- Two Seat Adjustments
- You can raise and lower the saddle as well as move it forward and aft. Ideal positioning keeps a gentle 25-35 degree bend in the knee with the foot flat in the pedal. Seat adjustment on the Peloton is adequate. There are measurements on both the seat tube and saddle carriage so you can find the right setting each time. This is especially helpful for households with multiple riders.
- Bowflex indicates the bike can be adjusted to fit riders between 4’6” and 6’6”.
- Computer Display
- The bike computer displays time, calories, speed, distance, cadence (RPM), levels, and pulse (heart rate).
- You can select Miles or Kilometers on the console.
- To switch units between kilometers and miles before a workout, push the Increase and Decrease buttons at the same time and hold for 3 seconds. Then, push the Increase/Decrease button to change the units (km/mi). Once the desired unit of distance is displayed, push any other button to save your preference.
- One thing we noticed is there is one external cord that extends from the back of the console and drapes into the head tube. Occasionally, we found this got in the way of either the weights or the water bottle cage. We recommend tucking this cord back out of the way so you don’t catch it when grabbing for your weights or water bottle.
- Tablet Holder
- Above the console computer is a tablet holder that should hold most devices securely. It is not adjustable, so you may need to remove any protective covers that are thick or heavy in order for your tablet to fit. The tablet holder does not pivot or swivel (although it doesn’t really need to since the tablet itself is removable). The tablet holder and Bluetooth connection built into the bike enhance functionality significantly.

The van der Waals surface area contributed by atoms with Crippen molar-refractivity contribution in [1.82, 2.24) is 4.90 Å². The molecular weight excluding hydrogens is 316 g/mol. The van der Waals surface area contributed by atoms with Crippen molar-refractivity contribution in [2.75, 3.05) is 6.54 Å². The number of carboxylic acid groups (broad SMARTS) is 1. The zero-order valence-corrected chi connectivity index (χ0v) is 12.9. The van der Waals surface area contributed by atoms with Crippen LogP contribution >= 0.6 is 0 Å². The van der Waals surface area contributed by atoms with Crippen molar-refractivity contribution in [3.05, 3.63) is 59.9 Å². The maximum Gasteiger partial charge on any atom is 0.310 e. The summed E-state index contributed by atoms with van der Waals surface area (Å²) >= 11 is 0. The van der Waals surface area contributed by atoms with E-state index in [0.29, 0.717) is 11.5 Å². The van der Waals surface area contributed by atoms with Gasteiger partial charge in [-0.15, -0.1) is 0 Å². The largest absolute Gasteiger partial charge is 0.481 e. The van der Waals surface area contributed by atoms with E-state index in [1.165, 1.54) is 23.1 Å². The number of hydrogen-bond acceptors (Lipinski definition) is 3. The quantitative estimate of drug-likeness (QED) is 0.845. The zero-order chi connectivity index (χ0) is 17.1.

- Bluetooth/Cadence Sensor
- Since the bike is Bluetooth enabled, it will sync with any number of external fitness apps which can be viewed on your tablet. Sometimes your workout metrics may be a bit off based on disparities between your weight and how the app calculates calories or wattage, but this can be adjusted by playing with your personal metrics in the app. For example, if an app is overestimating your calories and/or wattage, adjust your weight so it more closely resembles what is displayed on the console. The console — especially if used in conjunction with the armband heart rate strap — will typically be more accurate than 3rd party apps. We love the streamlined functionality here as the bike is designed to work with any number of apps. You are not limited to one or a few that may be preselected by Bowflex. If the app syncs via Bluetooth and can interpret the cadence sensor, you should be able to get some (but maybe not all) of your ride info to stream to the bike. Bike metrics will be in real time; app metrics may be slightly delayed.